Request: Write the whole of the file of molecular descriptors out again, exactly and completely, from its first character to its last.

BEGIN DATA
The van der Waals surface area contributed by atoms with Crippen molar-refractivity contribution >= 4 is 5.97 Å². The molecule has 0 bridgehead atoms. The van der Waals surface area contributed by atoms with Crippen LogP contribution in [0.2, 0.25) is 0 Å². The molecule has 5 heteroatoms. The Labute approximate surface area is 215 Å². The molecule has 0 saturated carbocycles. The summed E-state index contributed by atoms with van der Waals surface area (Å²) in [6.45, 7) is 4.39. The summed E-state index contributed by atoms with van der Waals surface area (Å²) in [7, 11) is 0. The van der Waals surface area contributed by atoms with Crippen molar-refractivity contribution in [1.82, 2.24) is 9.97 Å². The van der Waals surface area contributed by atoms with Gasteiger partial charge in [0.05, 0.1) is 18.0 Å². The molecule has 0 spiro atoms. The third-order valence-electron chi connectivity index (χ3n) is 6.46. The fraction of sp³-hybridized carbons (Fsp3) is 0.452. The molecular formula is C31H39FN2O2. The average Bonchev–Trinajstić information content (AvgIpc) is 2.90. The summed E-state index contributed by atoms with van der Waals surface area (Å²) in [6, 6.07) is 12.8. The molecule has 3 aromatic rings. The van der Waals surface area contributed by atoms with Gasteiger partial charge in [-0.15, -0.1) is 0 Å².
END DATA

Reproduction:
The van der Waals surface area contributed by atoms with Crippen molar-refractivity contribution >= 4 is 5.97 Å². The molecule has 0 bridgehead atoms. The van der Waals surface area contributed by atoms with Crippen LogP contribution in [0.2, 0.25) is 0 Å². The molecule has 5 heteroatoms. The Labute approximate surface area is 215 Å². The molecule has 0 saturated carbocycles. The summed E-state index contributed by atoms with van der Waals surface area (Å²) in [6.45, 7) is 4.39. The summed E-state index contributed by atoms with van der Waals surface area (Å²) in [7, 11) is 0. The van der Waals surface area contributed by atoms with Crippen molar-refractivity contribution in [1.82, 2.24) is 9.97 Å². The van der Waals surface area contributed by atoms with Gasteiger partial charge in [0.05, 0.1) is 18.0 Å². The molecule has 0 spiro atoms. The third-order valence-electron chi connectivity index (χ3n) is 6.46. The fraction of sp³-hybridized carbons (Fsp3) is 0.452. The molecular formula is C31H39FN2O2. The average Bonchev–Trinajstić information content (AvgIpc) is 2.90. The summed E-state index contributed by atoms with van der Waals surface area (Å²) in [6, 6.07) is 12.8. The molecule has 3 aromatic rings. The van der Waals surface area contributed by atoms with Gasteiger partial charge in [-0.15, -0.1) is 0 Å².